What’s been on my mind lately is what’s next. I’ve been renovating a house for almost a year now, and as soon as it is finished I’m pondering what to do with it. Rent it all out for $3k per month? Rent out two bedrooms for $1,5k and live in the rest of the house? Sell it? Not really sure, but I am pretty keen on doing some slow travel. That means staying in places for longer periods of time and move on when it suits me. Not really to see things, but experience other parts of the world, culture, people, new experiences. In many ways it feels like time is just standing still here in Norway. My friends are working during the weekdays, often long days, and in the weekends they’re often busy with family commitments etc. It’s like my life is on wait. That I wait for something, but I don’t know what. I am in a searching phase in my life again. For meaning, for connections, for purpose. It’s frustrating, but also enjoyable. At the same time I am extremely grateful for having all these opportunities in my life. That I am able to choose exactly how my life should be. I have gotten a lot of questions about where’s the ideal place to stay in the world for digital nomads. To that I don’y have a good answer, because this varies for people in so many ways. For me, important factors are weather, safety, people, things to do there. Another factor that counts positive, but that isn’t a must is low taxes. Also, since I am from Europe I’d prefer to stay there. My family and friends are here, and if I am in, let’s say Portugal, it’s just a 3 hour flight back home. It seems like Dubai is becoming a major crypto hub in the world with lots of smart people, opportunities and 0% taxes. In many ways a dream for hungry entrepreneurs. I haven’t been there tbh, but there are some drawbacks about the place that makes me not to keen on living there. It feels like it is very fabricated. A desert with high buildings, plastic women, too hot temperature and bling bling culture. I might be wrong here, but this is my impression about Dubai.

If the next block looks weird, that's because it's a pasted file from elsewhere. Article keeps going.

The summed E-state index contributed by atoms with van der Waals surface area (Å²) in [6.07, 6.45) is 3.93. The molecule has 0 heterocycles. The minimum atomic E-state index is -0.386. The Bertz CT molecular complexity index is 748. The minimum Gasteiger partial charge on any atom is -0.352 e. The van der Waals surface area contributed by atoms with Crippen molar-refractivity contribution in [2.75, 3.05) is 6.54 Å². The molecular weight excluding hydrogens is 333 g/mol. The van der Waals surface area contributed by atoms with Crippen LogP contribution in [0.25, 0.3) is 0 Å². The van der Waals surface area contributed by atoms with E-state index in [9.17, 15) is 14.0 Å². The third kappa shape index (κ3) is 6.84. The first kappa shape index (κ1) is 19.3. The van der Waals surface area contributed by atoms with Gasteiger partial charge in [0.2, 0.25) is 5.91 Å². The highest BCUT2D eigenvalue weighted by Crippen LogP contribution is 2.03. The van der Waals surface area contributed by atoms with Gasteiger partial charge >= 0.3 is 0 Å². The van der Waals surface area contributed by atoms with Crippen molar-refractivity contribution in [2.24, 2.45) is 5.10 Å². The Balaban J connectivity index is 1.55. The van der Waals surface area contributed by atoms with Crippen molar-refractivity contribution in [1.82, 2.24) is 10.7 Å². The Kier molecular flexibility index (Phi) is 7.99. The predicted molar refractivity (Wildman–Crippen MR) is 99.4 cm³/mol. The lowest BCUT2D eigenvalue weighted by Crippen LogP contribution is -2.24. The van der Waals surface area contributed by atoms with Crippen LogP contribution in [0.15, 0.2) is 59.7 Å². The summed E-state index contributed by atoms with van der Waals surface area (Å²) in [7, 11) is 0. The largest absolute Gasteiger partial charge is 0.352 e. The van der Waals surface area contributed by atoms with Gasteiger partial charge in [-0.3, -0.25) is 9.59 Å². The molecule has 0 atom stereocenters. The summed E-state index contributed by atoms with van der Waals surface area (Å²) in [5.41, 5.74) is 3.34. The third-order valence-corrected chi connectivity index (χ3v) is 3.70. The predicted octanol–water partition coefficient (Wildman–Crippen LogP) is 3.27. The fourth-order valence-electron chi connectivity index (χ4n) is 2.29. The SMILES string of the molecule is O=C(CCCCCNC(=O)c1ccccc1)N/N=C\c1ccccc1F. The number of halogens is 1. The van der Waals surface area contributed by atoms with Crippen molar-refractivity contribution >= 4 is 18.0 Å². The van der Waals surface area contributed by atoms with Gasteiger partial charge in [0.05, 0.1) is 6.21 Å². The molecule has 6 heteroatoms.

One more thing, some people on CT say that money solves their “problems” of getting their dream girl. I disagree. Yes, money can probably buy these girls, but it will never be real. You can fly your dream girl down to Dubai, but she will never be genuinely interested in you if there’s no mutual connection and real physical attraction. Sorry boys, but she will always be more attracted to a tall, good looking man with ambitions even if he doesn’t have as much money. This is just the laws of nature. Flash all the money you want, but unless all you can bring to the table is money, all you will get is a fake trade off in return. I’m saying this because you have to remember to work on yourself as well. Being fat, hiding yourself in front of your PC 24/7 in a dark room with acne earning money will solve nothing but your money problems. She will ditch you the day she got more options herself. So work on yourself. Go to the gym, meet people, travel, live your life. Be the best version of you that people will would like to spend time with. Our ponzi internet money should just be the starting point of setting ourselves up for a better future.

Some closing thoughts, although I do not regret coming into crypto full-time, it may not be for everyone. Sometimes, one man’s treasure may be another man’s poison. Quitting your job and pursuing crypto full-time may not necessarily mean you have to travel consistently to live on. Some may enjoy a quiet life, staying in their home country whilst working from home, travelling from time to time such as myself.

Remember, do consider all your options, make sure you make decisions after weighing your options, don’t rush into something you may regret in the future. At the end of the day, that’s life, living with the choices you’ve made.

What would you do anon?

That’s it for now.